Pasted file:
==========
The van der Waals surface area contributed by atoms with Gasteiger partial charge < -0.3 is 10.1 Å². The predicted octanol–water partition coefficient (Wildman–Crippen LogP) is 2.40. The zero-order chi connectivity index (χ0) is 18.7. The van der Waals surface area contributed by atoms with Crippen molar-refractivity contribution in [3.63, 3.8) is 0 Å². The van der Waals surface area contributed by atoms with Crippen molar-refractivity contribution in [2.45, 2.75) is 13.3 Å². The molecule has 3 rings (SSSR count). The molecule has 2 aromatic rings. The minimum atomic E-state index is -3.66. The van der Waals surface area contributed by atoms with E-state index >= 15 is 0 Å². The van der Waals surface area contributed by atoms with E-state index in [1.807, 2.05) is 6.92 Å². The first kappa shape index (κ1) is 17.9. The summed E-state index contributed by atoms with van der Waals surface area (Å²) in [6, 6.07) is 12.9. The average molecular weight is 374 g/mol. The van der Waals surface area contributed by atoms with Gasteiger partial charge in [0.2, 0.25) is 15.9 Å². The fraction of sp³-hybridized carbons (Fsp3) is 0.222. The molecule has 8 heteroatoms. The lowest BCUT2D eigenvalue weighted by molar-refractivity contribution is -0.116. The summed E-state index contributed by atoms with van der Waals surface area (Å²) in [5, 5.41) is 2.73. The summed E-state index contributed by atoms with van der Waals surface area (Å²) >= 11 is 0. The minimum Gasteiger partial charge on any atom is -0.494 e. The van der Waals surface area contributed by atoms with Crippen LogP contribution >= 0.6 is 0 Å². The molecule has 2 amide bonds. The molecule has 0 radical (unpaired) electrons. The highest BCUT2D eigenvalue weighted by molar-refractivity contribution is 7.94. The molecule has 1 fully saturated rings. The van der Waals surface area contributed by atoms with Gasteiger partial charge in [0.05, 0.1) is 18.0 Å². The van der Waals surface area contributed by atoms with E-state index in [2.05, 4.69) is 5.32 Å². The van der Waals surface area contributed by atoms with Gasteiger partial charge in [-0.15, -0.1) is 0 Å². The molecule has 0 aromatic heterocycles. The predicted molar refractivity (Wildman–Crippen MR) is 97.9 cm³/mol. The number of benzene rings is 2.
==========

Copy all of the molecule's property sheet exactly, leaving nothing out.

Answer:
The van der Waals surface area contributed by atoms with Gasteiger partial charge < -0.3 is 10.1 Å². The predicted octanol–water partition coefficient (Wildman–Crippen LogP) is 2.40. The zero-order chi connectivity index (χ0) is 18.7. The van der Waals surface area contributed by atoms with Crippen molar-refractivity contribution in [3.63, 3.8) is 0 Å². The van der Waals surface area contributed by atoms with Crippen molar-refractivity contribution in [2.45, 2.75) is 13.3 Å². The molecule has 3 rings (SSSR count). The molecule has 2 aromatic rings. The minimum atomic E-state index is -3.66. The van der Waals surface area contributed by atoms with E-state index >= 15 is 0 Å². The van der Waals surface area contributed by atoms with E-state index in [1.807, 2.05) is 6.92 Å². The first kappa shape index (κ1) is 17.9. The summed E-state index contributed by atoms with van der Waals surface area (Å²) in [6, 6.07) is 12.9. The average molecular weight is 374 g/mol. The van der Waals surface area contributed by atoms with Gasteiger partial charge in [0.2, 0.25) is 15.9 Å². The fraction of sp³-hybridized carbons (Fsp3) is 0.222. The molecule has 8 heteroatoms. The lowest BCUT2D eigenvalue weighted by molar-refractivity contribution is -0.116. The summed E-state index contributed by atoms with van der Waals surface area (Å²) in [5, 5.41) is 2.73. The summed E-state index contributed by atoms with van der Waals surface area (Å²) >= 11 is 0. The minimum Gasteiger partial charge on any atom is -0.494 e. The van der Waals surface area contributed by atoms with Crippen LogP contribution >= 0.6 is 0 Å². The molecule has 2 amide bonds. The molecule has 0 radical (unpaired) electrons. The highest BCUT2D eigenvalue weighted by molar-refractivity contribution is 7.94. The molecule has 1 fully saturated rings. The van der Waals surface area contributed by atoms with Gasteiger partial charge in [0.05, 0.1) is 18.0 Å². The van der Waals surface area contributed by atoms with E-state index in [2.05, 4.69) is 5.32 Å². The van der Waals surface area contributed by atoms with Gasteiger partial charge in [-0.15, -0.1) is 0 Å². The molecule has 0 aromatic heterocycles. The predicted molar refractivity (Wildman–Crippen MR) is 97.9 cm³/mol. The number of benzene rings is 2.